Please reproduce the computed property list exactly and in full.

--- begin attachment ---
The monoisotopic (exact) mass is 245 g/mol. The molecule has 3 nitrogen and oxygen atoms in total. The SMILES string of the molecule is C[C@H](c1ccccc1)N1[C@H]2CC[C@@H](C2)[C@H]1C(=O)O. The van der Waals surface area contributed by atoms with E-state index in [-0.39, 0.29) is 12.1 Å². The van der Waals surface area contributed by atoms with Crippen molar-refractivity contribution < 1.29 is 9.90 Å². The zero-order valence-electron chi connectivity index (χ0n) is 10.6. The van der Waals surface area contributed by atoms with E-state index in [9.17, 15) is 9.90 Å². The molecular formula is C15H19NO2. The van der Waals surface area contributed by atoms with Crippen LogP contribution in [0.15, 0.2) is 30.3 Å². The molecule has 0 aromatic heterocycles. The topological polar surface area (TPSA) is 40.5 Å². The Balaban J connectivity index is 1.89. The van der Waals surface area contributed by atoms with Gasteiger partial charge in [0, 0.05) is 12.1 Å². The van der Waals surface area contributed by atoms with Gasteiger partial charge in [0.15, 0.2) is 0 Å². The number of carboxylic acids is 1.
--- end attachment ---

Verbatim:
The monoisotopic (exact) mass is 245 g/mol. The molecule has 3 nitrogen and oxygen atoms in total. The SMILES string of the molecule is C[C@H](c1ccccc1)N1[C@H]2CC[C@@H](C2)[C@H]1C(=O)O. The van der Waals surface area contributed by atoms with E-state index in [-0.39, 0.29) is 12.1 Å². The van der Waals surface area contributed by atoms with Crippen molar-refractivity contribution < 1.29 is 9.90 Å². The zero-order valence-electron chi connectivity index (χ0n) is 10.6. The van der Waals surface area contributed by atoms with E-state index in [9.17, 15) is 9.90 Å². The molecular formula is C15H19NO2. The van der Waals surface area contributed by atoms with Crippen LogP contribution in [0.15, 0.2) is 30.3 Å². The molecule has 0 aromatic heterocycles. The topological polar surface area (TPSA) is 40.5 Å². The Balaban J connectivity index is 1.89. The van der Waals surface area contributed by atoms with Gasteiger partial charge in [0, 0.05) is 12.1 Å². The van der Waals surface area contributed by atoms with Gasteiger partial charge in [0.15, 0.2) is 0 Å². The number of carboxylic acids is 1.